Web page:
Budget airline easyJet has caused controversy by launching a dedicated service for today’s bigger-boned passenger, promising roomy seats, numerous cup holders and a menu boasting the best in foil-sealed freshness.
‘All we’re doing is recognising the growing demand for wide-haul flights,’ said Sir Stelios Haji-Ioannou, founder of easyJet. ‘Our customers don’t want to be patronised by standard airlines charging them for two seats. We treat all our travellers like grown outs – sorry, grown ups. We give them one big seat at twice the price plus charges. Oh, and insulin. All the insulin they can eat.’
The launch of obeseyJet follows Air France’s recent announcement that it would be charging overweight customers for two seats following an incident in which one overloaded cross-channel flight failed to get airborne and had to be re-branded Sea France. The airline denied that the presence on the ‘flight’ of actor James Cordon was the cause of its difficulties, but admitted that he did inspire the two-seat policy after it proved impossible to sell the seat next to him.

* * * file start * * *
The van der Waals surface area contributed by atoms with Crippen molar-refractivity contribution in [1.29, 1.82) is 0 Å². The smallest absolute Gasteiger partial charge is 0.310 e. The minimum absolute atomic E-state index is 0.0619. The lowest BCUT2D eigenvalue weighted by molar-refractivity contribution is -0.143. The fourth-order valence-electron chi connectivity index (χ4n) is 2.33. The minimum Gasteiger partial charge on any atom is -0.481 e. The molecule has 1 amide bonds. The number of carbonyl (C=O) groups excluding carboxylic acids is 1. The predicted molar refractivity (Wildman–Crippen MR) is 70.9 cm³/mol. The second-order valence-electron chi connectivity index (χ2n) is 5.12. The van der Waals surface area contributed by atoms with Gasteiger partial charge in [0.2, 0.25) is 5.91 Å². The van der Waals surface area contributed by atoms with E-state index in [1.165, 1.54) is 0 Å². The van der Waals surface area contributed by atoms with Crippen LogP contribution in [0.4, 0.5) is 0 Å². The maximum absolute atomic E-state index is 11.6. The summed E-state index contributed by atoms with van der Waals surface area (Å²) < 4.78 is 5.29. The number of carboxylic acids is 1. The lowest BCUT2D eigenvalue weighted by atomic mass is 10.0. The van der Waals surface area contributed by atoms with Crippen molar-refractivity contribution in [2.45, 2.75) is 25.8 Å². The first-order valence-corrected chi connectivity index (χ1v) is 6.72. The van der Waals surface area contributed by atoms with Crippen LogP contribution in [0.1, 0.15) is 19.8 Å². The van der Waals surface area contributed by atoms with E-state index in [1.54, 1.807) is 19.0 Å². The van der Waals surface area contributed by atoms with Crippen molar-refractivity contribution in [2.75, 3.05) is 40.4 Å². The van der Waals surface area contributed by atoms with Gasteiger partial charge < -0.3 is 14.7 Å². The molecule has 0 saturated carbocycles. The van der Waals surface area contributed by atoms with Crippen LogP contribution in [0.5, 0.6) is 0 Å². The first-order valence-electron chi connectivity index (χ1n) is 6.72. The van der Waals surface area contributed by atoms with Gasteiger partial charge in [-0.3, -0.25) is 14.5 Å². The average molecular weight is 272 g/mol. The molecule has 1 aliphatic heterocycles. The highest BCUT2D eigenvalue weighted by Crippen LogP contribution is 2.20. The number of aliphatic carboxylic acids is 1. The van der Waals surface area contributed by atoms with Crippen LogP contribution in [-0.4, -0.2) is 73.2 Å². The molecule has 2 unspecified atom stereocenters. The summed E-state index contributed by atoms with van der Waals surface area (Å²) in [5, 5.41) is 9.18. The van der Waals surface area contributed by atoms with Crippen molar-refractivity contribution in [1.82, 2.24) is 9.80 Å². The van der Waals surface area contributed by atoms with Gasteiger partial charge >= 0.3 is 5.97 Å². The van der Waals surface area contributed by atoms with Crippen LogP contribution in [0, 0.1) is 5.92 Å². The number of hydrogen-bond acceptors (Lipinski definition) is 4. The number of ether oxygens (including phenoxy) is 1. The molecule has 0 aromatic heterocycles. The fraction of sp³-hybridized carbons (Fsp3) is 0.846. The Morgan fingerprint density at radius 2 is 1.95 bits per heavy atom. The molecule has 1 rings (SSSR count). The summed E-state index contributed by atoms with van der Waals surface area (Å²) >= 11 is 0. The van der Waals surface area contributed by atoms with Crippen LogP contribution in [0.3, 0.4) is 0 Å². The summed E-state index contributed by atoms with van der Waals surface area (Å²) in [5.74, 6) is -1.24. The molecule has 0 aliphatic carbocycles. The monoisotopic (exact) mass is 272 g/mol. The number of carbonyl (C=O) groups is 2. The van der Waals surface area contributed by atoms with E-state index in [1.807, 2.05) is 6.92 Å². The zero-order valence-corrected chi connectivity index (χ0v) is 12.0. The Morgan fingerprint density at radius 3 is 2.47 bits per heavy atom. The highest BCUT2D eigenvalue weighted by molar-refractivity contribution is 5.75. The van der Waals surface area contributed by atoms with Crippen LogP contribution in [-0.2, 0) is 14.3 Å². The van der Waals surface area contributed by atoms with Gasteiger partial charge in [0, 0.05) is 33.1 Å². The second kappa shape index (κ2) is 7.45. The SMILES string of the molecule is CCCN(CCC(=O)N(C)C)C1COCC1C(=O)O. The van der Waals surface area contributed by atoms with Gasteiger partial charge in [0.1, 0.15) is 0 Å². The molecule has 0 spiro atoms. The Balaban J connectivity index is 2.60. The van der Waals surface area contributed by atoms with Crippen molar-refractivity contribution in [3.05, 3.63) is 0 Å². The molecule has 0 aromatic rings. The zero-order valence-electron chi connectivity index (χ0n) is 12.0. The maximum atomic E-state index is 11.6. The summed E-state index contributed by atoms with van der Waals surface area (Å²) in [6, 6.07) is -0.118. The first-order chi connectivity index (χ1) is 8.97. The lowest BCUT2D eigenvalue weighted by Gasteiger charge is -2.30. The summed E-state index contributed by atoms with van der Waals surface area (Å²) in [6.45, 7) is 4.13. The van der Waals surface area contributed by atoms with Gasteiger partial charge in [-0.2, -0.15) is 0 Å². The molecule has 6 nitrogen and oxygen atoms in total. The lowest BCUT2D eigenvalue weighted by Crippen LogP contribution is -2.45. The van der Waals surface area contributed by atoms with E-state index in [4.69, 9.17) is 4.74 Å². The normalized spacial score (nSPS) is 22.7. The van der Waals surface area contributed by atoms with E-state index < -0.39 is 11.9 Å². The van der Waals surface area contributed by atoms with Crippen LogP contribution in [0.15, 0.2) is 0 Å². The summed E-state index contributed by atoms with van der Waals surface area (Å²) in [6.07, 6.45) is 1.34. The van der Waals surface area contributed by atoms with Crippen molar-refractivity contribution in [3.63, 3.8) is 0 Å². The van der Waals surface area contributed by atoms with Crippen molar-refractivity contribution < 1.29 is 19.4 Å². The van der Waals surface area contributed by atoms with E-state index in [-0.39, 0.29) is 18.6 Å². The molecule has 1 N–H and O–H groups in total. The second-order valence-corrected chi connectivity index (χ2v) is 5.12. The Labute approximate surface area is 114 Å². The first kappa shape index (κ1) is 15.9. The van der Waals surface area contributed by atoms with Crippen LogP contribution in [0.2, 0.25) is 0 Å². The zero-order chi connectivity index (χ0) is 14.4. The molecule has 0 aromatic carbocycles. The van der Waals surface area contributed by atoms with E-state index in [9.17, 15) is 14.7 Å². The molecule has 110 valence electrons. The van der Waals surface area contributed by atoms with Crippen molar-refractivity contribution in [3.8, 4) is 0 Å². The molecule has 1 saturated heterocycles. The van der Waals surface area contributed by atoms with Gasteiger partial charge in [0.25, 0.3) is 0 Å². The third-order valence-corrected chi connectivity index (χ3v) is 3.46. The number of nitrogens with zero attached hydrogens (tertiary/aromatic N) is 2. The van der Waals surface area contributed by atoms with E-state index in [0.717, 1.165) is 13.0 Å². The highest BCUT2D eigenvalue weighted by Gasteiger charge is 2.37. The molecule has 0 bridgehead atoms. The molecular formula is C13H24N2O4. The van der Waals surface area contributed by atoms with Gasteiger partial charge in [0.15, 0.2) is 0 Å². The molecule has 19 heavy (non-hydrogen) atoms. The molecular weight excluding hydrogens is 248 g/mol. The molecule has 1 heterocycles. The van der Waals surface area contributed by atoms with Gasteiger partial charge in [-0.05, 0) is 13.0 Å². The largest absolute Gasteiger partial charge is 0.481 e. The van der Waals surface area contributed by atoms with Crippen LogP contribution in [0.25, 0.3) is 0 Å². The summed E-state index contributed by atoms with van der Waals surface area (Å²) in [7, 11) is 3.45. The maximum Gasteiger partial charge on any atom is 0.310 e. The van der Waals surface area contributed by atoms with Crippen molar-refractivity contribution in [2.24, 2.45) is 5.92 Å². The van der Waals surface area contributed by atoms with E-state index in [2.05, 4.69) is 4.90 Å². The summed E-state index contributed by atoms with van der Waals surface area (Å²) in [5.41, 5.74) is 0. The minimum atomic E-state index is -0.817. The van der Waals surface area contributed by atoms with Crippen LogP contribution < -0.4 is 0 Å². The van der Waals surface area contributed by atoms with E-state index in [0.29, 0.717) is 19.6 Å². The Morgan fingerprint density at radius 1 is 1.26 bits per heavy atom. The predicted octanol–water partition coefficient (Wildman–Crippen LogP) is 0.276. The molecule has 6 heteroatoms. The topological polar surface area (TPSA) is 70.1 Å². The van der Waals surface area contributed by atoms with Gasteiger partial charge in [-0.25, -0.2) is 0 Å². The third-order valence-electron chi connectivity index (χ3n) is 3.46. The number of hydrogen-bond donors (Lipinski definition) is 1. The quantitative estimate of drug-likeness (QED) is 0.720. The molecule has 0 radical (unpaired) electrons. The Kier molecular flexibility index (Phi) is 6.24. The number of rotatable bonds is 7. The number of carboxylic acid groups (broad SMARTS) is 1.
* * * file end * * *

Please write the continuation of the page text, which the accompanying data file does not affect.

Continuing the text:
Despite the fanfare accompanying the launch, obeseyJet’s first passengers have reported disappointment with the standard of customer service. ‘Okay, I had a fair bit of luggage,’ said recent flyer, John Prescott, ‘but I couldn’t believe it when they asked me at check-in if I’d forgotten the hotel was full-board.’ The airline has since apologised to Mr Prescott and acknowledged that some customers may need an additional baggage allowance to transport their sun lotion, but it stands by its policy of only allowing a passenger to board the plane from one side when an equally-sized passenger is ready to board from the other.
The arrival of obeseyJet has inevitably sparked competition among other budget carriers, but many industry commentators believe Ryanair has taken the idea too far. CEO Michael O’Leary today unveiled a new ‘pound-for-pound’ charging tariff, confirming it would be extra for each chin, but has been widely criticised after removing lifejackets from its planes in a cost-cutting bid and insisting they were unnecessary for the naturally buoyant.